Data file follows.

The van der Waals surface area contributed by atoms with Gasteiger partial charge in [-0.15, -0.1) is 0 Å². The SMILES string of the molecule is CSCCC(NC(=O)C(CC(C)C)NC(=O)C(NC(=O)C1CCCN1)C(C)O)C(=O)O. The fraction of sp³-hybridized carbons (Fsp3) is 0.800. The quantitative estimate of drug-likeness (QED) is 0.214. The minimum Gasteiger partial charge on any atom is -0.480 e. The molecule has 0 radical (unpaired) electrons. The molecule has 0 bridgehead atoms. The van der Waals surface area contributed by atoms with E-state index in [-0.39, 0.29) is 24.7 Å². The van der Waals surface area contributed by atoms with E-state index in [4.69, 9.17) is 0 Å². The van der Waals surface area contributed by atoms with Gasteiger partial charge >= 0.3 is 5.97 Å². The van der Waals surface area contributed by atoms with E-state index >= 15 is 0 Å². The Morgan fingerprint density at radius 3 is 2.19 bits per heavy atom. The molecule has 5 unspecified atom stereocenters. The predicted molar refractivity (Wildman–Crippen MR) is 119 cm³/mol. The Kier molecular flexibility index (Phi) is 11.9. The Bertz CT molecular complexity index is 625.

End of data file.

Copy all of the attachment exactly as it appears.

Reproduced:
The van der Waals surface area contributed by atoms with Gasteiger partial charge in [-0.15, -0.1) is 0 Å². The SMILES string of the molecule is CSCCC(NC(=O)C(CC(C)C)NC(=O)C(NC(=O)C1CCCN1)C(C)O)C(=O)O. The fraction of sp³-hybridized carbons (Fsp3) is 0.800. The quantitative estimate of drug-likeness (QED) is 0.214. The minimum Gasteiger partial charge on any atom is -0.480 e. The molecule has 0 radical (unpaired) electrons. The molecule has 0 bridgehead atoms. The van der Waals surface area contributed by atoms with E-state index in [-0.39, 0.29) is 24.7 Å². The van der Waals surface area contributed by atoms with E-state index in [4.69, 9.17) is 0 Å². The van der Waals surface area contributed by atoms with Gasteiger partial charge >= 0.3 is 5.97 Å². The van der Waals surface area contributed by atoms with E-state index >= 15 is 0 Å². The Morgan fingerprint density at radius 3 is 2.19 bits per heavy atom. The molecule has 5 unspecified atom stereocenters. The predicted molar refractivity (Wildman–Crippen MR) is 119 cm³/mol. The Kier molecular flexibility index (Phi) is 11.9. The Bertz CT molecular complexity index is 625.